Is the USMCA really a good replacement for NAFTA?
By Rachel Alexander
President Trump is eager to have Congress ratify the United States-Mexico-Canada Agreement, which modernizes NAFTA. He has been complaining over Twitter about the Democrats neglecting it because they are focused so much on impeachment. Congressional Democrats have issues with it currently and want changes made, but House Speaker Nancy Pelosi says things are moving along. If they don’t agree to pass it, Trump has threatened to withdraw from NAFTA. But is the new agreement much of an improvement?
NAFTA helped the three countries’ economies and made Mexico and Canada the U.S.’s two biggest trade partners. The USMCA would take things a step further. Robert E. Lighthizer, the president’s chief trade negotiator, said it would “help stop the outflow of manufacturing jobs and return many to the United States.” Because the labor provisions in NAFTA were in a side agreement that was not binding, American manufacturers continued to flock to Mexico where wages were low.
In order to get Mexico and Canada to agree to the USMCA, Trump agreed to end steel and aluminum tariffs on the two countries. The agreement was almost derailed when Trump threatened to impose tariffs on Mexico over immigration, but he backed down.
The agreement supports 12 million American jobs. It increases exports to Mexico and Canada, particularly agricultural products. One key victory for Trump was getting Canada to open up its dairy market to American farmers. This significantly benefits small and medium sized U.S. businesses.
Democrats want the agreement to address climate change. So far it does not. However, it does include new provisions to protect the environment, such as requirements to improve air quality, prevent and reduce marine litter, support sustainable forest management, and ensure appropriate procedures for environmental impact assessments. Democrats still want more, including provisions on wastewater and pollution from recycled batteries.
Democrats want stricter labor regulations in Mexico. They proposed allowing U.S. authorities to inspect Mexican labor conditions as part of USMCA, but Mexico turned it down. Democrats aren’t satisfied with a requirement that 40 to 45% of automobile parts must be made by workers who earn at least $16 an hour by 2023. However, the agreement does state that Mexican workers have the right to unionize, mandates safe working conditions and bans forced labor.
The agreement increases the requirement for home built autos in order to qualify for zero tariffs. Now, in order to get the break, 75% of automobile components must be manufactured in one of the three countries, up from 62.5% under NAFTA.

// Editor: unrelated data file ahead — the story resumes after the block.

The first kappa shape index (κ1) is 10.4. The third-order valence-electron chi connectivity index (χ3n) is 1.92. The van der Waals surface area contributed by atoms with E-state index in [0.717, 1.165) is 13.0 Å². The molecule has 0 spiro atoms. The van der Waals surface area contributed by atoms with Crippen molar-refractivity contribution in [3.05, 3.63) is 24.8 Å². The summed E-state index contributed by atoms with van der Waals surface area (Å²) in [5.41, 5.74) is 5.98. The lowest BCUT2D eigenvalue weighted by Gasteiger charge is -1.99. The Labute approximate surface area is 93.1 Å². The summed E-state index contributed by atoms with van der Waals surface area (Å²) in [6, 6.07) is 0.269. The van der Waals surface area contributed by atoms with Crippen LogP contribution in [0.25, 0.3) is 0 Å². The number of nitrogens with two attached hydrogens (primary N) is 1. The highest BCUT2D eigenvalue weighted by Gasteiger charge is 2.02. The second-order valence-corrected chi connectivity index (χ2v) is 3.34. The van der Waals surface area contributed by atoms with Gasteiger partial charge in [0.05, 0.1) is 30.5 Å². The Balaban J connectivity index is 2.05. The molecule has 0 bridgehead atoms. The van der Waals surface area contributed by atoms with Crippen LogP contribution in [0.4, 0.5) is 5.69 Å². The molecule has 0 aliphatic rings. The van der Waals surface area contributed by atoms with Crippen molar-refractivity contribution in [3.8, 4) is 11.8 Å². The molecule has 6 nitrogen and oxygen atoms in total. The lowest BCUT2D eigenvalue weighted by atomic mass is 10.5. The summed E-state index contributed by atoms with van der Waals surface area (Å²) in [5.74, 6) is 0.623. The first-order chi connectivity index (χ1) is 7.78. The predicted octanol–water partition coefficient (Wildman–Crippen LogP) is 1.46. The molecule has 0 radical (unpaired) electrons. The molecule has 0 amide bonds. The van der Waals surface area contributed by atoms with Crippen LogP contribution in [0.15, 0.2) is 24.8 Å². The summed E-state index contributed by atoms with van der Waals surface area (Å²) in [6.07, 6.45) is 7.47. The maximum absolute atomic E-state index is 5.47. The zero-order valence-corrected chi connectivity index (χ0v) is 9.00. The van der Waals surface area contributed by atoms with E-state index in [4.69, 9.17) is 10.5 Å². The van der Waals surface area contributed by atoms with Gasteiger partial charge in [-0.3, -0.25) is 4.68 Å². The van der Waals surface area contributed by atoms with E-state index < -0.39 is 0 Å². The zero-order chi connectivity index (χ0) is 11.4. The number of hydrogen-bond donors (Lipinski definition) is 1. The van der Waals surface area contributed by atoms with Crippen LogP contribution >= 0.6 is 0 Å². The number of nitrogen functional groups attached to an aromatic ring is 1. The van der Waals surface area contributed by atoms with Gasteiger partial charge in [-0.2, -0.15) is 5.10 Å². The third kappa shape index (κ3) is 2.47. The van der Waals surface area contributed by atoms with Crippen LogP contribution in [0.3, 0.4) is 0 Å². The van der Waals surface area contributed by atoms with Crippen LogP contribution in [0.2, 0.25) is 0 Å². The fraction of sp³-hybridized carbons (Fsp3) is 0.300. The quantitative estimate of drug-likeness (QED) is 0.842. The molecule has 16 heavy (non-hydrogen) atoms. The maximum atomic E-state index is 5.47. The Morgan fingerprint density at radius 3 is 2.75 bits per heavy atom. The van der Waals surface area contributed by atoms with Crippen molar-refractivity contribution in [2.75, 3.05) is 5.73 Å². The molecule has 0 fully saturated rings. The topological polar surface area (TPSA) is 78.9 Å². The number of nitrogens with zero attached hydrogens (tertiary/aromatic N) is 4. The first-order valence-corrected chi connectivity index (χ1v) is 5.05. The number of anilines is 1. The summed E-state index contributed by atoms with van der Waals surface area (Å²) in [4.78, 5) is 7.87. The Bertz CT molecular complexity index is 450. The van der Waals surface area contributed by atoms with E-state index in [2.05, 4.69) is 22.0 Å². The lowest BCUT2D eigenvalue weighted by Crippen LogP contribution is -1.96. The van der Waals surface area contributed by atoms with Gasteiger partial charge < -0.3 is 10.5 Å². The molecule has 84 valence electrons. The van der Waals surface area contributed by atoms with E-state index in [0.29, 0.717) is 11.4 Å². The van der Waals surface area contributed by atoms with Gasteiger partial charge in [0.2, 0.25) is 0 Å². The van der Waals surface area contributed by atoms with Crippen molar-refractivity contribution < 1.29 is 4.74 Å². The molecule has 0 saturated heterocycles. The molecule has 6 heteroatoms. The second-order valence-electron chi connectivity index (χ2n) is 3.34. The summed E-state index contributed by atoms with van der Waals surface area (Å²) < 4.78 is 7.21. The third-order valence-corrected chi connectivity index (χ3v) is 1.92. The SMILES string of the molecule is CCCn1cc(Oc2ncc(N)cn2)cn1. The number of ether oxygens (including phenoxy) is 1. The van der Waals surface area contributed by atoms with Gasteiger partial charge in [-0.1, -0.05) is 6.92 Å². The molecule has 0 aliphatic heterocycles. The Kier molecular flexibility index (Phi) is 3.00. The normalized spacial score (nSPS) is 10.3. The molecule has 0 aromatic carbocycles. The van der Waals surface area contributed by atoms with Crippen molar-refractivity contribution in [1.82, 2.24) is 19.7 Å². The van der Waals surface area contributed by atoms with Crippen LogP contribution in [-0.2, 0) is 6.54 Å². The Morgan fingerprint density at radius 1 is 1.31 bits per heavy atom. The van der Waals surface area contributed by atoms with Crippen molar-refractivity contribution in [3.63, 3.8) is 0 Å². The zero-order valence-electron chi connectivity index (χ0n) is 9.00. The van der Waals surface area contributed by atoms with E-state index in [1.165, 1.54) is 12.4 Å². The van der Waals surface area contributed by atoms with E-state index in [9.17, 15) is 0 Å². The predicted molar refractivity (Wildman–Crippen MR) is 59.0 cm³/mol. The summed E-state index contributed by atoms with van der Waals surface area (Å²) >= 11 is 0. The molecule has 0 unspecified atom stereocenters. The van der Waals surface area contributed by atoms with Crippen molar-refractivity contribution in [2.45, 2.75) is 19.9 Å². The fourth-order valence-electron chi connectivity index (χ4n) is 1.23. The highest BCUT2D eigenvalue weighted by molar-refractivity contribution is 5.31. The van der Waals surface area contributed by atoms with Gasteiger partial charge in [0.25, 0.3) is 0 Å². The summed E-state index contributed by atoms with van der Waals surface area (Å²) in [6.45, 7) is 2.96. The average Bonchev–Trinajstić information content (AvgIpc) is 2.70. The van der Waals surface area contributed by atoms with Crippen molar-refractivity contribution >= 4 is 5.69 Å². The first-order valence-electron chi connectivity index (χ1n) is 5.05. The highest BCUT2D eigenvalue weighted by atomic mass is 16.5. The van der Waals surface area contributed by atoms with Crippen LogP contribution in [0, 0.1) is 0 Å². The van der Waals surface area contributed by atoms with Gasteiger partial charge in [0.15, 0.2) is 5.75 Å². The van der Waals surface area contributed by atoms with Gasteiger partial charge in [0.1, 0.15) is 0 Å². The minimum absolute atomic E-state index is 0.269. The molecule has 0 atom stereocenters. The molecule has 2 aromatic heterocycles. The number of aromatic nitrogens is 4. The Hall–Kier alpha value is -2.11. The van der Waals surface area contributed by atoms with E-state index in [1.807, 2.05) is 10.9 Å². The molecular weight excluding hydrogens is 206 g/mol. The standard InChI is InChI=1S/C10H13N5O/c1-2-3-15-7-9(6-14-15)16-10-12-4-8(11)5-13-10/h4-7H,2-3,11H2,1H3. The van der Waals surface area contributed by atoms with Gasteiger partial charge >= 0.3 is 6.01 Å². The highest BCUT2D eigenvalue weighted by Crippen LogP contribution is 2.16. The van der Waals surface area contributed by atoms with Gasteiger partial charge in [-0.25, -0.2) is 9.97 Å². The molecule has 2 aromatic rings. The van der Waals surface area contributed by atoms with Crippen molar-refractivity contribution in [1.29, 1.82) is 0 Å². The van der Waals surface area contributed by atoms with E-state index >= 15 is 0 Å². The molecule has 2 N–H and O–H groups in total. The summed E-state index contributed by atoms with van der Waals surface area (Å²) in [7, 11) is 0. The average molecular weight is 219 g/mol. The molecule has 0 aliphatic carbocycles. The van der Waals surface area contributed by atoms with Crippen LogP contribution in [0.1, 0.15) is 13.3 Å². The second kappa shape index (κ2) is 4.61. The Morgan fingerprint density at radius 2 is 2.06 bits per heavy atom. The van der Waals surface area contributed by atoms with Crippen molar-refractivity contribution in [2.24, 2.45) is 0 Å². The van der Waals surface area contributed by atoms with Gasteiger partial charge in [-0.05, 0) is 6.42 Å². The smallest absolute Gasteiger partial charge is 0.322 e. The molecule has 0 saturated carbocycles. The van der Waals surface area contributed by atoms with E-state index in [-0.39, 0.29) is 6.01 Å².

Democrats want to make dispute settlements binding. Under NAFTA, enforcing provisions was difficult since each country could block these panels. The U.S. particularly does not want to give up control over U.S. trade remedy laws.
Democrats want to decrease the length of intellectual property protections for biologics, which are medicines made from living materials. The USMCA provides 10 years of protection before other manufacturers can make similar products. The U.S. provides 12 years of protection. Democrats want to lower the USMCA length to five or seven years. But they will face strong opposition from brand-name drug manufacturers.
The USMCA provides protections for internet companies so they’re not liable for content their users produce. This is troublesome, since internet companies frequently restrict conservative content while acting as publishers. So why should they get additional protections as platforms? They can’t have it both ways. You’re either a platform, which is completely neutral, or you’re a publisher, which isn’t neutral.
So how good is the trade agreement, really? The left-leaning Washington Post says it mostly leaves NAFTA intact, or changes it in ways Democrats and their union allies have long demanded. The provisions relating to the environment and labor are now incorporated into the main text of the agreement where they can be enforced, which they weren’t under NAFTA. If you want to bring manufacturing jobs back to the U.S., then the stricter labor regulations are a good thing.
Trump is eager to get the USMCA passed this fall, so he can tout it in his campaign for reelection. He has referred to NAFTA as the “worst trade deal in history,” due to the loss of American jobs, and wants to be able to show he fixed it. While free market absolutists may not like the heightened labor provisions, bringing American companies back to the U.S. will be something Trump can brag about.